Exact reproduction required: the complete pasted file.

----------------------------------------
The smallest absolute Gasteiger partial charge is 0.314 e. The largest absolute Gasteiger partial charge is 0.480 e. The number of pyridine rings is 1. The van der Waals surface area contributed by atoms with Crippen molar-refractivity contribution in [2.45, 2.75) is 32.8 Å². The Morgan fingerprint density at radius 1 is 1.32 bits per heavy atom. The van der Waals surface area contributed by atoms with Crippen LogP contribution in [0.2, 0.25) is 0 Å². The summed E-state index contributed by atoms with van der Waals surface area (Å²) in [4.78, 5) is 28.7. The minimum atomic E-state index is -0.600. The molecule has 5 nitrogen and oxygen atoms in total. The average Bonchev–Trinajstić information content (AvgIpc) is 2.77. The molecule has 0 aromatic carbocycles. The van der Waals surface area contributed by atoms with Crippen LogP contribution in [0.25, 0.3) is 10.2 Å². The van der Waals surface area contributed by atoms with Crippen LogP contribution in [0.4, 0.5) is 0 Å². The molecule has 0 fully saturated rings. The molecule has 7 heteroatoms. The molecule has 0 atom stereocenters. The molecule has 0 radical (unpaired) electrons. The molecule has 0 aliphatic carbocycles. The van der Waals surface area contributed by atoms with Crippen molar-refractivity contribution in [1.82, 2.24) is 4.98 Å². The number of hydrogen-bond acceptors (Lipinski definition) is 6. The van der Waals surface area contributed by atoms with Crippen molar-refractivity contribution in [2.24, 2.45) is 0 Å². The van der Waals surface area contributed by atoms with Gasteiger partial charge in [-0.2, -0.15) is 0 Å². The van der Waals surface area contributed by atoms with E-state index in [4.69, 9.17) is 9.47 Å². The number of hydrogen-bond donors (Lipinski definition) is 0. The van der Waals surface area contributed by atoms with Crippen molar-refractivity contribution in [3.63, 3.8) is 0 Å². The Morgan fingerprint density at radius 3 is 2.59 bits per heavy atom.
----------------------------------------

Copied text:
The smallest absolute Gasteiger partial charge is 0.314 e. The largest absolute Gasteiger partial charge is 0.480 e. The number of pyridine rings is 1. The van der Waals surface area contributed by atoms with Crippen molar-refractivity contribution in [2.45, 2.75) is 32.8 Å². The Morgan fingerprint density at radius 1 is 1.32 bits per heavy atom. The van der Waals surface area contributed by atoms with Crippen LogP contribution in [0.2, 0.25) is 0 Å². The summed E-state index contributed by atoms with van der Waals surface area (Å²) in [4.78, 5) is 28.7. The minimum atomic E-state index is -0.600. The molecule has 5 nitrogen and oxygen atoms in total. The average Bonchev–Trinajstić information content (AvgIpc) is 2.77. The molecule has 0 aromatic carbocycles. The van der Waals surface area contributed by atoms with Crippen LogP contribution in [0.25, 0.3) is 10.2 Å². The van der Waals surface area contributed by atoms with Crippen LogP contribution in [0.4, 0.5) is 0 Å². The molecule has 0 fully saturated rings. The molecule has 7 heteroatoms. The molecule has 0 atom stereocenters. The molecule has 0 radical (unpaired) electrons. The molecule has 0 aliphatic carbocycles. The van der Waals surface area contributed by atoms with Crippen molar-refractivity contribution in [1.82, 2.24) is 4.98 Å². The number of hydrogen-bond acceptors (Lipinski definition) is 6. The van der Waals surface area contributed by atoms with Crippen molar-refractivity contribution in [2.24, 2.45) is 0 Å². The van der Waals surface area contributed by atoms with Gasteiger partial charge in [-0.2, -0.15) is 0 Å². The van der Waals surface area contributed by atoms with E-state index in [4.69, 9.17) is 9.47 Å². The number of hydrogen-bond donors (Lipinski definition) is 0. The van der Waals surface area contributed by atoms with Crippen molar-refractivity contribution in [3.63, 3.8) is 0 Å². The Morgan fingerprint density at radius 3 is 2.59 bits per heavy atom.